TOC Archives

April 15, 2005

TOC Part 1 - Theory of Constraints

When I first heard about the Theory of Constraints in 1997 I was curious about it. I read "THE GOAL" and thought, well it seems reasonable, but hardly surprising. Then I read "CRITICAL CHAIN" and then started thinking is that all there is?

To be honest about it, from a project scheduling point of view there is not much more to it than a resource loaded critical path method (CPM) schedule with a certain amount of strategically placed contingency tasks. I was underwhelmed. To top it off, the concepts are wrapped in a second-rate novel. Um... OK. I just didn't see why anyone would care particularly much about a repackaging of existing concepts. Then I learned that Mr. Goldratt had his own institute. An institute with $10,000 Jonah programs. It got me thinking of L. Ron Hubbard.

But misgivings aside, it was clear that I was headed for a collision course with TOC. I'll cover that in some upcoming postings.

April 17, 2005

TOC Part 2 - Theory of Consulting

It seems that one thing that is required when implementing TOC is consultants. Now, since you can read Goldratt's books and you can see how Alex Rogo thinks this stuff up all by himself, implements it and saves his company, you might start thinking it is possible to do it yourself. But according to the consultants you would be wrong.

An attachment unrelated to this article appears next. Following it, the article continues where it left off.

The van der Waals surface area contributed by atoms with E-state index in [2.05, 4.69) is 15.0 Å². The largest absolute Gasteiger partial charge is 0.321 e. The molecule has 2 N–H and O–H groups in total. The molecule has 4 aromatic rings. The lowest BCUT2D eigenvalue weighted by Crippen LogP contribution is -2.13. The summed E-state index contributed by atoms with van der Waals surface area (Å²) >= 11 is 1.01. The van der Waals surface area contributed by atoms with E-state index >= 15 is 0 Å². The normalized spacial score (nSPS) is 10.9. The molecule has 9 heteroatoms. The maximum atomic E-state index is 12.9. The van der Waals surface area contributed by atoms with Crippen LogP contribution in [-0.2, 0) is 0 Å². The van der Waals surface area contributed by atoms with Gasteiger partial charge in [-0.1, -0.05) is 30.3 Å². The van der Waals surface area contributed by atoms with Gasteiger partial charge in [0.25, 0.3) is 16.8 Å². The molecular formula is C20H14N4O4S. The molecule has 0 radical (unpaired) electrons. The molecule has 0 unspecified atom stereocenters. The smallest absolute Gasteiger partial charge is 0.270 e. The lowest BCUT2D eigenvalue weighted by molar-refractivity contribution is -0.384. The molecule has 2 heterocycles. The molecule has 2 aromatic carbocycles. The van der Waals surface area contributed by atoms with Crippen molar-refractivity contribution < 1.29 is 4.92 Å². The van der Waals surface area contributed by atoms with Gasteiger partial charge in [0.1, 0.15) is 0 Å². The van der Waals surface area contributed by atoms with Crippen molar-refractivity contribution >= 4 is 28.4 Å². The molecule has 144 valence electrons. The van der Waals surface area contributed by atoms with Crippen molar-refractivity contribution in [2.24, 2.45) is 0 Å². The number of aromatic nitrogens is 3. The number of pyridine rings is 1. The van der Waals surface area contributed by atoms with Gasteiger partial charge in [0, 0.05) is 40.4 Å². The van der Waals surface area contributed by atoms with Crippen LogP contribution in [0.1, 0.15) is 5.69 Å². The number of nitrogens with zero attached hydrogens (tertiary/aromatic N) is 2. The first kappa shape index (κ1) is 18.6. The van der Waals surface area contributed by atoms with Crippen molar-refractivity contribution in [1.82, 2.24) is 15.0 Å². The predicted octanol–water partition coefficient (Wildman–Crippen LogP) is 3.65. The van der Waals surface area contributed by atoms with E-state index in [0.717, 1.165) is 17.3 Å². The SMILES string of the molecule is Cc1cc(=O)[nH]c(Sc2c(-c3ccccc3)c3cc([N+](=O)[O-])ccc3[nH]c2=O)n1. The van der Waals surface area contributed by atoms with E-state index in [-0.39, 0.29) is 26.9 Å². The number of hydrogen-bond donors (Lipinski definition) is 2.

One can't fault consultants. They have bills to pay just like everyone else. I know that many of them provide important services (Just try implementing Project Server on your own...), but I tend to be suspicious of them when they say start listing everything that you will need to do and it all requires their participation. I'm still not sure why something supposedly as simple as TOC requires a huge effort. I've already mentioned that it is very little different from a resource loaded critical path schedule. Any competent Project manager should be able to understand it.

Another thing that TOC people will constantly repeat is that you need executive sponsorship or your implementation will fail. Um... generally if you are going to change the way you manage your company - even if you are going to use the I Ching - you will need upper management to be involved in some way. And of course there are courses available for upper management. What I find a bit objectionable about this is that it is like saying that for the diet consultant to guarantee the results you must already weigh less than xx pounds. Management buy-in is half the battle. One almost thinks that the reason that the consultants want upper management involved is that the consultants know who have 6 figure spending limits.

But, please don't get me wrong. Most of the TOC consultants I've met have been personable and seemed to genuinely want to help. I'm not against them, I just find that some of their practices seem to have a strong element of self-preservation surrounding them and I wonder how much that drives the canonization of TOC rather than the other way around.